Scientists say they have succeeded in isolating, characterizing, and expanding human colon stem cells (CoSCs) from fresh biopsy samples. The international team, led by Professor Eduard Battle, M.D., at Barcelona’s Institute for Research in Biomedicine (IRB), and Toshiro Sato, Ph.D., at University Medical Center Utrecht in The Netherlands, suggest the achievement is, to their knowledge, a world first. The work is reported in Nature Medicine in a paper titled “Isolation and in vitro expansion of human colonic stem cells,”
CoSCs renew the epithelium lining of the large intestine, and changes in these cells are believed to account for the pathophysiology of large-bowel disorders including colorectal cancer, the authors report. Unfortunately, scientists have to date been unable to isolate CoSCs. Drs. Battle et al.’s search for CoSCs in humans was founded on previous work indicating that mouse small intestinal stem cells (ICSs) and cancer stem cells express high amounts of EPHB2.
Building on this, the IRB-led team used an antibody against the EPHB2 extracellular domain to purify EPHB2-positive intestinal epithelial cells from histologically normal fresh tissue biopsied from patients with colorectal cancer or diverticulitis. From these sampless they isolated EpCAM+ crypt epithelial cell populations expressing various levels of surface EPHB2.
Further analysis of these cells showed that those with the lowest levels of surface EPHB2 expressed the highest levels of colonic differentiation markers. In addition, EPHB2-negative cells showed up to a 2,500% reduction in the expression of proliferation genes, “implying that this population was composed of cell cycle-arrested, terminally differentiated cells,” they note.
The researcher then subdivided EPHB2-expressing cells on the basis of expression levels of the marker. They found that EPHB2high cells had the longest average telomere length and expressed the highest levels of mouse ISC markers. Expression profiling studies showed that in EPHB2high cells there was a set of 90 genes including LGR5, ASCL2, and EPHB3 that was consistently expressed at higher levels in comparison with EPHB2medium cells.
“From these data, we tentatively concluded that the EPHB2high cell population is largely enriched in CoSCs, whereas EPHB2medium and EPHB2low cells represent transient amplifying cells at different stages of differentiation,” the authors state.
Development of a suitable culturing system for the cells was based on recent protocols for maintaining mouse gastrointestinal organoids, which involves reproducing ISC niche signals such as activating the Wnt and Notch pathways and inhibiting bone morphogenetic protein signals. However, Dr. Battle et al. found that this mouse protocol required critical changes.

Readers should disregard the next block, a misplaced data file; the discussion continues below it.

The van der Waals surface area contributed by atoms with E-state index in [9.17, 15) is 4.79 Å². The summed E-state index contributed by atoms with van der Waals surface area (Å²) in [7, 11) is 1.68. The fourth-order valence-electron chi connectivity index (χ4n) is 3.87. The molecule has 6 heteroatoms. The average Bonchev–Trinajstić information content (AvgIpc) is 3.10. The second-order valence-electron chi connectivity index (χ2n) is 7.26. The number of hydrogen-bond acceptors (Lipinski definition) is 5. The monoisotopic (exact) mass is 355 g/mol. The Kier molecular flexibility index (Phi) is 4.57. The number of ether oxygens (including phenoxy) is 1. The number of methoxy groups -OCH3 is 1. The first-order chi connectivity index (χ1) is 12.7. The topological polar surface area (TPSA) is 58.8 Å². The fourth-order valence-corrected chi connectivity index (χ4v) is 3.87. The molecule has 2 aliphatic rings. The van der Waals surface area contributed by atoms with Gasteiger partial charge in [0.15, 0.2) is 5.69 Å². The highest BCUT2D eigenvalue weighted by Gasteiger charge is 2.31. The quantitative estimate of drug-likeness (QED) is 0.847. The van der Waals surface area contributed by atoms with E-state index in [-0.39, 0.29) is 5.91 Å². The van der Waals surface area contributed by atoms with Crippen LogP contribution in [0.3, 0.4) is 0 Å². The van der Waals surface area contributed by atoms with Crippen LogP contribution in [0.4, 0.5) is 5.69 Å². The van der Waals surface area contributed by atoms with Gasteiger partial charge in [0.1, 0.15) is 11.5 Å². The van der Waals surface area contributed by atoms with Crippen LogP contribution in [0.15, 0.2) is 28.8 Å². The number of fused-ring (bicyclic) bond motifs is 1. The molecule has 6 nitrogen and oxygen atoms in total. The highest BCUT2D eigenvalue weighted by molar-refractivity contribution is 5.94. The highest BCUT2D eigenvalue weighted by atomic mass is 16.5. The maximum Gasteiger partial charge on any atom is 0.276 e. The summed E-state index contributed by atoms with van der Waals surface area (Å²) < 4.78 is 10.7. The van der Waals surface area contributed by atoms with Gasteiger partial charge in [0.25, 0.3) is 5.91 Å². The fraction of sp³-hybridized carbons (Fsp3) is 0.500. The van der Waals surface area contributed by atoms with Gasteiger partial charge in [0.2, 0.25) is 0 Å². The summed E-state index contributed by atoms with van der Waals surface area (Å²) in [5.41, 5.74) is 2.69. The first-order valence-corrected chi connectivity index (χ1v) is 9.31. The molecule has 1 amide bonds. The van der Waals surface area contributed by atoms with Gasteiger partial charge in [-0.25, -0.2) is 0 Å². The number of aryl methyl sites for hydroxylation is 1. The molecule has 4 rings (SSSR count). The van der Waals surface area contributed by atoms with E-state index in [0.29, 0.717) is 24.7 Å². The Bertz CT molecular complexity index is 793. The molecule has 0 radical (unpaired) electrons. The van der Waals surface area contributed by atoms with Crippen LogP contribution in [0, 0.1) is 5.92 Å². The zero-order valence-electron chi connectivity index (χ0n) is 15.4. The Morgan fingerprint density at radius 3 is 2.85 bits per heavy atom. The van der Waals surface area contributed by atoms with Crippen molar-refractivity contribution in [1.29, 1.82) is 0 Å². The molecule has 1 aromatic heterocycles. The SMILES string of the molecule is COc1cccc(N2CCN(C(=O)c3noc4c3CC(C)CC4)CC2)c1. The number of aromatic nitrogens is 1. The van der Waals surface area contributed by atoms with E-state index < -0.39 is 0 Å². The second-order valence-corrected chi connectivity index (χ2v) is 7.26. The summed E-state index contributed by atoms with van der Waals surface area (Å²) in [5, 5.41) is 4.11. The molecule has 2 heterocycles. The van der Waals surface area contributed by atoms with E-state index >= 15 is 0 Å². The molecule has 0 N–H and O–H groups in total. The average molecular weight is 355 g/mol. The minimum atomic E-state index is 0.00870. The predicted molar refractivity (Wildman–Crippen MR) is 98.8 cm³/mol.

In particular, the maintenance of human colon crypts was dependent on supplementation with nicotinamide and was significantly boosted by the addition of prostaglandin E2. When human colon crypts were maintained under the new culture conditions, they lost their upper third compartment during the first days of culture, while the bottom regions formed closed spheroids that expanded rapidly through cell proliferation but maintained a central lumen. Spheroids that were dissected and re-embedded in matrigel quickly reformed closed structures that kept growing.
Importantly, when cultured under the same conditions, EPHB2high cells sorted from human colon biospies grew exponentially and gave rise to macroscopic spheroids within 18–21 days. The spheroids could be passaged by disaggregation every week, a regime that allowed EPHB2high to be cultured for long periods (over 4 months) in conditions of exponential growth, the authors write. Significantly, individual cells from these spheroids could be separated and recultured, again generating macroscopic spheroids with no evidence of genomic instability.
Under appropriate culture conditions EPHB2high-derived spheroids could also be triggered to differentiate, a process that was accompanied by upregulation of both the pan-differentiation marker KRT20 and differentiation markers of absorptive and secretory cell lineages as well as silencing of ISC genes. Differentiation was accompanied by marked morphological changes characteristic of absorptive or mucus-secreting cells.
“Notably, upon switching to differentiation medium, all single-cell-derived spheroids analyzed generated a mixed population of absorptive and mucosecreting cells, implying that a substantial proportion of CoSCs stay multipotent,” the researchers remark.
“Collectively, these data represent what is to our knowledge the first isolation, characterization, and in vitro expansion of a cell population largely enriched in human CoSCs,” they conclude. “The cell culturing protocol described here allows the maintenance of an undifferentiated and multipotent ISC-like phenotype in vitro. Our work represents a substantial step forward toward the use of human CoSCs in regenerative medicine and toward understanding their role in pathology.”